At a Glance
Online retail of safety apparel for women
Where did you get the idea for your company?
Terri Piasecki: I grew up the daughter of a union electrical contractor and worked in my father’s business on the administrative side doing bookkeeping and job costing. Note that women weren’t acceptable on jobsites at the time, in the 1980s. After that I worked for an environmental organization for 10 years, where I climbed the corporate ladder and became their safety manager. I knew there was safety wear designed for women out there, but no retailer was stocking them. I also had men in small and big sizes. In each case it was hard to find the right sizes without doing a Google search. Since nothing was found all in one place, it struck me I should start an online distributorship.
On the surface, online retailing looks easy. You develop a concept, you hire a designer to put together a spiffy website, you fill orders and make money on the markup. Is that how it worked?
TP: Because Internet retailing is so new, I learned a lot by trial and error. The cost of website design is astronomical, and I found you don’t just put it in the lap of designers. You have to figure out how to create some parts yourself. And I had to learn a lot about SEO—search engine optimization, an online marketing tactic—and about click-through rates and how sites are laid out. I had to order most goods by the case [even though construction firms with one or two female employees are unlikely to order a 100-count case of pink safety glasses]. And I self-financed everything, reinvesting revenues back into inventory. It helps to get to know your shippers, particularly now that we have customers in Europe.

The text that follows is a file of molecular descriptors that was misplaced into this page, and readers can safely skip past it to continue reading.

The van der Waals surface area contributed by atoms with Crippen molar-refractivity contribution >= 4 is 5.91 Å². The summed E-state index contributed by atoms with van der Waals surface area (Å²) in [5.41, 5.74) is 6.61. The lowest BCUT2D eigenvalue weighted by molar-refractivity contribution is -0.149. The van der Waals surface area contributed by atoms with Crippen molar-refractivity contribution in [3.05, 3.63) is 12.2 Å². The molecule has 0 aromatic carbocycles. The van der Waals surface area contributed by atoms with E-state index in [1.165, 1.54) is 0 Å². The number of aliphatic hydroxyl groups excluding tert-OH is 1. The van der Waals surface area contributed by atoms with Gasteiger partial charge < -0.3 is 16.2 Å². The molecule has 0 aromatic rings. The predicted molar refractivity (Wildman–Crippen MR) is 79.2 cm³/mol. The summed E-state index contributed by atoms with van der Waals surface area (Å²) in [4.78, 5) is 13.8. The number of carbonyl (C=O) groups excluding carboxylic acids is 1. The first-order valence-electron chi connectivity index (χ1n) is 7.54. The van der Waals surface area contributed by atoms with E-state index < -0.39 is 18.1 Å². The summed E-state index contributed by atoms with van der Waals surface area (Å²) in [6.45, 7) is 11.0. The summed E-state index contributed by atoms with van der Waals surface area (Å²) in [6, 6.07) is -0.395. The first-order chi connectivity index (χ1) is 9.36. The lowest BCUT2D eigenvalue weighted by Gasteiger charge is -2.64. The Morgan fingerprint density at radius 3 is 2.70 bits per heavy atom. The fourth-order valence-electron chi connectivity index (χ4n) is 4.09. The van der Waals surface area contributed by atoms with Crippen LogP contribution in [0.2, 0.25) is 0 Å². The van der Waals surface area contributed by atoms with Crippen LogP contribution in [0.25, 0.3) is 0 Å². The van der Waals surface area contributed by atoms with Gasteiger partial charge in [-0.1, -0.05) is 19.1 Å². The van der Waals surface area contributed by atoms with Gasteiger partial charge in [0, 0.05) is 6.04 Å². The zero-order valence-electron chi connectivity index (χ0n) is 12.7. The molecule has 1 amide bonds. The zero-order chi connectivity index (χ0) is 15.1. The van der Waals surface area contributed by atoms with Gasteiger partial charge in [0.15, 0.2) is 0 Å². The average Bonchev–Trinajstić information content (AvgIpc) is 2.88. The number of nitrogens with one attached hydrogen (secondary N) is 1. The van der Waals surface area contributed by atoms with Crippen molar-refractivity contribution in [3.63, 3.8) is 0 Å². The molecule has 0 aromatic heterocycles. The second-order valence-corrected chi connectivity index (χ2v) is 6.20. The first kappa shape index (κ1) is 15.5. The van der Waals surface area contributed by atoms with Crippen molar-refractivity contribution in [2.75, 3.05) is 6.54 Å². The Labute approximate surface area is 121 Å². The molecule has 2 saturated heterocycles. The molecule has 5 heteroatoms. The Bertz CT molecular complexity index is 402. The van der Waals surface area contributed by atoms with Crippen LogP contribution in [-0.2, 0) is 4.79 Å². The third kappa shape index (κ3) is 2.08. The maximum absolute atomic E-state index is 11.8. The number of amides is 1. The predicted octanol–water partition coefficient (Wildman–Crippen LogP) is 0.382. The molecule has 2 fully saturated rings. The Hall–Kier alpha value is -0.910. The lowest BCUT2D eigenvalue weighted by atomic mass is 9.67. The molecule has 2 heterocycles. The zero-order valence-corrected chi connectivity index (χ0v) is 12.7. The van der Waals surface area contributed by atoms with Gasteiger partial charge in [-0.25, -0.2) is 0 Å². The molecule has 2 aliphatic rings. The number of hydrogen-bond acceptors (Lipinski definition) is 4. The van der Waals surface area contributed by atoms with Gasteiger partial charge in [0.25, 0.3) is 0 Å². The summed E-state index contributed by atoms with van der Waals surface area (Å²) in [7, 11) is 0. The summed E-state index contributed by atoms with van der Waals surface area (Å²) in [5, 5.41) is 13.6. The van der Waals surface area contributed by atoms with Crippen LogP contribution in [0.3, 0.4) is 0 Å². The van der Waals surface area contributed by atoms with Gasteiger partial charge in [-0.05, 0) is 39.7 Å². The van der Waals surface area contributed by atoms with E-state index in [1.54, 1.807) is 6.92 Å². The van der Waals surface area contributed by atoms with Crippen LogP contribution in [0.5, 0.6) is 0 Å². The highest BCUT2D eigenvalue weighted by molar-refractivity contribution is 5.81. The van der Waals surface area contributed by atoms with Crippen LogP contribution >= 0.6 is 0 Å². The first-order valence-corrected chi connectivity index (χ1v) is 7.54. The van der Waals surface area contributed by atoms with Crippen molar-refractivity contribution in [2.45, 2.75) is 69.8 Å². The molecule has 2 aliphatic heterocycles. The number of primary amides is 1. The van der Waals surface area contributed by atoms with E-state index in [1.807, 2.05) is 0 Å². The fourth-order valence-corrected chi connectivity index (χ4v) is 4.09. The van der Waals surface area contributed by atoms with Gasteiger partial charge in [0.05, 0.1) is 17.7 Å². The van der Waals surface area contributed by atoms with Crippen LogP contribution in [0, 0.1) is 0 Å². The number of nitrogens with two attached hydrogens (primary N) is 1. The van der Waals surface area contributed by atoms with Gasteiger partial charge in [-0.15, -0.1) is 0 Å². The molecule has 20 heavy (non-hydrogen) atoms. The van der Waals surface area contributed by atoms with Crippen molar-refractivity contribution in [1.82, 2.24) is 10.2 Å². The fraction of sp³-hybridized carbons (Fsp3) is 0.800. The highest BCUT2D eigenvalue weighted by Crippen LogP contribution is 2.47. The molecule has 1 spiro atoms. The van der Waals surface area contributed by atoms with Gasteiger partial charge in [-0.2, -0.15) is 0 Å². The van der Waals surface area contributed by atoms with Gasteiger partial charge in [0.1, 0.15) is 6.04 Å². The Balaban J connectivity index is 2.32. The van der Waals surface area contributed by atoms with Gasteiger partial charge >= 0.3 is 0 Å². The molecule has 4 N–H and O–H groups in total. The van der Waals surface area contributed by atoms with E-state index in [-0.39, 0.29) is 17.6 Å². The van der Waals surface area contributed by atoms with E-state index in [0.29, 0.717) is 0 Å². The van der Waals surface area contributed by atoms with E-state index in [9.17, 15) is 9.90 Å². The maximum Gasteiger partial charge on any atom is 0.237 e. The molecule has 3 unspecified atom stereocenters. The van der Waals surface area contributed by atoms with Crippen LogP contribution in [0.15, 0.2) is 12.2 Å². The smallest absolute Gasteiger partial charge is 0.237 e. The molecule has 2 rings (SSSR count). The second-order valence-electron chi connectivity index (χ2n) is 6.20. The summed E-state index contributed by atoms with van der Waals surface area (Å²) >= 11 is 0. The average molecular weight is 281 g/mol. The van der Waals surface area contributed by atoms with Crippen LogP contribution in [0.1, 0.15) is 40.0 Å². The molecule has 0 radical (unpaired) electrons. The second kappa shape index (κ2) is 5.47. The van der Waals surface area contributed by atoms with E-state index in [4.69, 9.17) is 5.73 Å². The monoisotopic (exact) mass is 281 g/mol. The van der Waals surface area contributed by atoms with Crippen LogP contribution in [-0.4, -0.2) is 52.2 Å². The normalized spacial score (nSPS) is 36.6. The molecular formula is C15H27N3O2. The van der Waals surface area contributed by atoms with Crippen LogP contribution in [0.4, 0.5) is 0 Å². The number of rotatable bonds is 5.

What makes you the qualified person to do this?
TP: First and foremost, this is about safety. If a woman is forced to wear a man’s bomber jacket or safety vest, the loose fabric can get caught in machinery. This is something I had to be concerned about as a safety manager. Also, I think women are more comfortable getting advice on fitting and function from another woman.
When you began to build this e-business, did you mostly have supporters or naysayers?
TP: My husband was supportive. Some people in the industry told me how this had been attempted before but failed because women make up only one to two percent of the industry workforce. But that was before Internet-based retailing. One manufacturer’s rep tried to convince me to sell a broader line of goods, but after the first year of sales success, he came around. Now, new vendors seek me out and request that I carry their new women’s gear.
Your mission goes beyond simple retailing, addressing the broader issues of safety wear for a workforce of diverse sizes. How do you approach these problems?
TP: I’m passionate about helping women and men in large and small sizes. This comes from my safety background. I listen to their concerns and needs for solutions—then communicate that back to manufacturers. They need to know that women are sensitive to fit and appearance.
What do you see in the future for your business? Is it about more women getting jobs in the trades?
TP: We are already finding different customers, [including] dental hygienists, artists, jewelry makers, and teachers who need leather aprons and safety glasses. So we have become the designated distributor of women’s gear for companies like Turner Construction [Company] and smaller local contactors. We also have an eBay store and are now working towards a mobile e-commerce function. The benchmarks keep moving.
We also supply online safety courses through CharmAndHammer.com. These are highly interactive courses that are OSHA-compliant and accepted. I participate [in] and speak at events for women in the trades, including those sponsored by the National Association of Women in Construction. Particularly where unions are prevalent—throughout California and in Seattle, Portland, and Chicago—there tend to be more women in the trades. ABQ